Marine Protected Areas as the Lifeblood of KAMADA ActivitiesPosted on January 29, 2015
Project Title: Strengthening PO Capacities for Effective Ecosystem-based Management of Danajon Bank
Year: 2005 (January-December)
Grant Type: Action Grant
Site: Tubigon, Clarin, Buenavista, Getafe, and Talibon (Bohol)
Proponent: Project Seahorse Foundation (PSF) and Kapunongan sa mga Mananagat sa Danajon (KAMADA)
A lantern fisherman on Danajon Bank. (Stewart Green)
The role of MPAs as the cornerstone of the CBCRM strategy is not being taken for granted by the PSF field staff and the KAMADA members and officials. Pert Auxilio of PSF declares, “The MPAs are the concrete expression of KAMADA’s commitment to ecosystem conservation of Danajon Bank.”
The establishment of MPAs and the attendant tasks of managing and maintaining them serve as the center-of-gravity and focal point of KAMADA chapters’ daily activities. Other CBCR strategies such as community-organizing and information, education, and communications campaign activities; lobbying and advocacy – are based on the need to sustain and strengthen the marine sanctuaries. MPAs are the lifeblood that sustains the activities of KAMADA chapters. Hermes Cosicol, PSF LCO, said, “Kung walang MPAs sa Danajon, maraming illegal fishers ang pumapasok sa municipal waters.” (If there were no MPAs in Danajon, illegal fishers would be able to enter municipal waters.)
The Danajon Bank fishers’ agenda was proof of KAMADA’s increasing capacity to manage its activities and resources on its own. (Project Seahorse Foundation)
When asked how MPAs affect the fishcatch of fisherfolk, KAMADA members say that initially, those who were used to reaping high yields through illegal fishing, including a number of KAMADA allies, suffered from the sudden slump in their catch. KAMADA members, however, tend to have a broader perspective and thus are more prepared to sacrifice short-term yields for long-term benefits, not only for their own sake, but for the ecosystem in Danajon Bank. They even helped allay the fears of some communities that MPAs will decrease the already dwindling fishing areas, and thus compound the economic hardships of the suffering marginal communities. Said Guillermo Reyes, KAMADA Treasurer, “Ang MPAs mao ang breeding grounds… kon sa dagat, kon walay lugar napreserba, tanan mawasak-wasak. Sa sanctuary, ang mga dagku (nga mga isda) molangyaw ug gagmay ra mabilin. Di lang isda ang mapanalipdan, kundi tanan nga sakop sa marine life.” (The MPAs are breeding grounds… in the oceans, if there is no place reserved for conservation, all will be destroyed. In the sanctuary, the fish can flourish. Not just fish but the entire marine life.)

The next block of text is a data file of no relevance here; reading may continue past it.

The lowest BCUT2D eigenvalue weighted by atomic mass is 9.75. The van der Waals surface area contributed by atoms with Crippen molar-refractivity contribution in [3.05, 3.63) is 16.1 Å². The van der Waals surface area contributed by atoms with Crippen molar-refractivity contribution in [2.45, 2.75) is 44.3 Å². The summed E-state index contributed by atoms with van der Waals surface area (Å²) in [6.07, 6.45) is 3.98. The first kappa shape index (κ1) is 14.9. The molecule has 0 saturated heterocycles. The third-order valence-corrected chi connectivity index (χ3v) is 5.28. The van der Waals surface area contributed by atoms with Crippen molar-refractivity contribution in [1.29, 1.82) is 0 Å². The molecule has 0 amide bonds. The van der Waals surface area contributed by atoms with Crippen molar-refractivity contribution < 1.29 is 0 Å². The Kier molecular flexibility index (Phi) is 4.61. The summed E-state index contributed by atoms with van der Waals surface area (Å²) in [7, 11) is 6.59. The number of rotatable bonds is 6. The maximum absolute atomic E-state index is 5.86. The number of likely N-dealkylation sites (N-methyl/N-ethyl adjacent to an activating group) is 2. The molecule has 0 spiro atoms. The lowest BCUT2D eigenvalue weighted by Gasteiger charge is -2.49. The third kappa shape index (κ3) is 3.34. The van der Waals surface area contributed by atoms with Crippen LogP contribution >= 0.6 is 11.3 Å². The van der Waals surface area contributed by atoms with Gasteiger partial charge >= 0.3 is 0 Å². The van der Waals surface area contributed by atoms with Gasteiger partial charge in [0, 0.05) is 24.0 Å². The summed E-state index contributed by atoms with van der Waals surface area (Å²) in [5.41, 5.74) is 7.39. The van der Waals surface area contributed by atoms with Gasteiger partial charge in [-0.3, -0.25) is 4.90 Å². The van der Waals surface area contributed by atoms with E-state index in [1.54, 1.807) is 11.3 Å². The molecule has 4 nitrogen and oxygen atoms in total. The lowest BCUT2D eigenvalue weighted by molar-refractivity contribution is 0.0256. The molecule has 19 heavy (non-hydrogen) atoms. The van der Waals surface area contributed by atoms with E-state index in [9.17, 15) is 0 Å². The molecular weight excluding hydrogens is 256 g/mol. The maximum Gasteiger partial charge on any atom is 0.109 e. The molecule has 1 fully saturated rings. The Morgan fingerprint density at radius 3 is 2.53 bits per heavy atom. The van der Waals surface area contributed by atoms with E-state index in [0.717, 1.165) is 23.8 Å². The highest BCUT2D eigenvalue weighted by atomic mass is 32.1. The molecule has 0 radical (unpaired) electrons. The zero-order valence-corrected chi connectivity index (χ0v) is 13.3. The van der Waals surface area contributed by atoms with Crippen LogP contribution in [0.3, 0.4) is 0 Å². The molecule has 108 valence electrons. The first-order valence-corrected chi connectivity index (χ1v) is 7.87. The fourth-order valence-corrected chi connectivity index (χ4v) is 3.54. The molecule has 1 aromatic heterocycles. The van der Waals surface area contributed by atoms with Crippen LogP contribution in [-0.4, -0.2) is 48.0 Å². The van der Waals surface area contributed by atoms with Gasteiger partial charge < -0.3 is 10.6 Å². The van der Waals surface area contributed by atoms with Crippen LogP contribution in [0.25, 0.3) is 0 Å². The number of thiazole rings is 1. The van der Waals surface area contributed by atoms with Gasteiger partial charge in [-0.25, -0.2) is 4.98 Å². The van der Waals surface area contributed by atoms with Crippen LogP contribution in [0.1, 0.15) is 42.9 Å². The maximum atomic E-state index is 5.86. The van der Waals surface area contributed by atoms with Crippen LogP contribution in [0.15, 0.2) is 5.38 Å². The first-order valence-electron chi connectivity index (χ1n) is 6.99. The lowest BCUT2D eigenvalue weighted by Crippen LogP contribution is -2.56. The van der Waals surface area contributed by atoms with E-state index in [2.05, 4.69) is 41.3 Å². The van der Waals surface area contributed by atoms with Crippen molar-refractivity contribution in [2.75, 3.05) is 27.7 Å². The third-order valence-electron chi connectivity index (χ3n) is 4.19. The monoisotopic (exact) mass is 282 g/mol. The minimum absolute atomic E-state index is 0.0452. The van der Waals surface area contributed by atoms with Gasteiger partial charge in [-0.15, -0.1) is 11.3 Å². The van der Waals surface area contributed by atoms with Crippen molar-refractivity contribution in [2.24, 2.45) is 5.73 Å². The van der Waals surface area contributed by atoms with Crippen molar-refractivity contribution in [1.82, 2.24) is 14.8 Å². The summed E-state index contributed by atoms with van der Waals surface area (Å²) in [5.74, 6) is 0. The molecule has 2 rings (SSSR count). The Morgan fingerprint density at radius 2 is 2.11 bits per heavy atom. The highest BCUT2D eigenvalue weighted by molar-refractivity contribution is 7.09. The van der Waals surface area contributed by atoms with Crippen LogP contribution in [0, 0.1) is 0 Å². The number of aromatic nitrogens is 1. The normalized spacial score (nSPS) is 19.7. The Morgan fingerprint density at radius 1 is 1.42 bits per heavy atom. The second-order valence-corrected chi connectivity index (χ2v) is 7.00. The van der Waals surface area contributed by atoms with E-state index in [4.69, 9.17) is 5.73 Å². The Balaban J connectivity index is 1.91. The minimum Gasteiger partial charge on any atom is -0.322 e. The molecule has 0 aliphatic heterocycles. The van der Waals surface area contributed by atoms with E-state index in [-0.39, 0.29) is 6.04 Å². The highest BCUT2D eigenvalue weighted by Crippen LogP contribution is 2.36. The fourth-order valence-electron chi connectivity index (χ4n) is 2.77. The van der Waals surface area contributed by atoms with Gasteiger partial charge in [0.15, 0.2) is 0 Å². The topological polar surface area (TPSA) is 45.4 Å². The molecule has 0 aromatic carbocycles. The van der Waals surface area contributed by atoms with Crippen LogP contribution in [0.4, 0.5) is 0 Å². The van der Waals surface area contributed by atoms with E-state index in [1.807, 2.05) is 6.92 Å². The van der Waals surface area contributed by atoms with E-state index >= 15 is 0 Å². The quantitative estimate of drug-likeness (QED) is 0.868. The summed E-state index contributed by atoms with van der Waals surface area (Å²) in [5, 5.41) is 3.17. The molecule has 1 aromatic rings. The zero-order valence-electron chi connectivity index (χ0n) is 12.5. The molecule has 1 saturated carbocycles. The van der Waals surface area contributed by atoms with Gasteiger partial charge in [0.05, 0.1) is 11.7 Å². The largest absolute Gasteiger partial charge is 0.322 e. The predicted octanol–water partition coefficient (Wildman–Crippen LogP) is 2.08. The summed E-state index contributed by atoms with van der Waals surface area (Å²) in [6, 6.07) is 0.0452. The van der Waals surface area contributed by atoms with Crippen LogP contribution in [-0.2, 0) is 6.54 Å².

The concrete gains in improving the conditions of Danajon Bank and its coastal communities are not lost on KAMADA members. For one, illegal fishing practices, such as dynamite blasting, are said to have been significantly reduced. In Barangay Busalian, Talibon, 80% of fisherfolk practiced illegal fishing before the advent of MPAs. Now, with the MPA implementation, only less than ten dynamite fishers are left. In Gaus, Carlos P. Garcia, during a community assembly to decide on an MPA site, KAMADA members debated intensely with those who opposed MPAs, including illegal fishing practitioners. After much deliberation, the assembly finally voted that 20 hectares of fishing grounds in their area be turned into an MPA.
Fisherfolk communities have reported observable fish population recovery in MPAs and an increase in their fishcatch. Blanco contends that the first data sets collected in PSF’s food fish monitoring for the period 2005 to 2006 needs to be analyzed and used to improve the design of monitoring tools.
Danajon Bank is one of only six double barrier reefs in the world and the only double barrier reef in the Philippines. (GMANetwork.com)
MPAs can be a long-term feature of marine biodiversity conservation. As a resource management tool, it is still an unsettled issue even among biologists and social scientists,” says Blanco. “However, PSF is confident that the MPAs established through its support have yielded positive results. MPAs are not stand-alone solutions; they need to be complemented by effective law enforcement and other interventions. Otherwise, the community will end up with either rich MPAs but barren peripheries, or empty MPAs, because poaching is left unchecked due to poor enforcement.”
Danajon Bank reportedly counts at least 80 MPAs managed by either POs, NGOs, or LGUs. Of this number, 28 MPAs were facilitated by PSF.
(Contributed by Samuel Gambo)
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Adapted from “Fisherfolk as Partners in Restoring Danajon Bank” in Manipon AJN and Mesina SR. 2009. “Communities, Conservation, and the Filipino Environmentalist.” Quezon City, Philippines: Foundation for the Philippine Environment.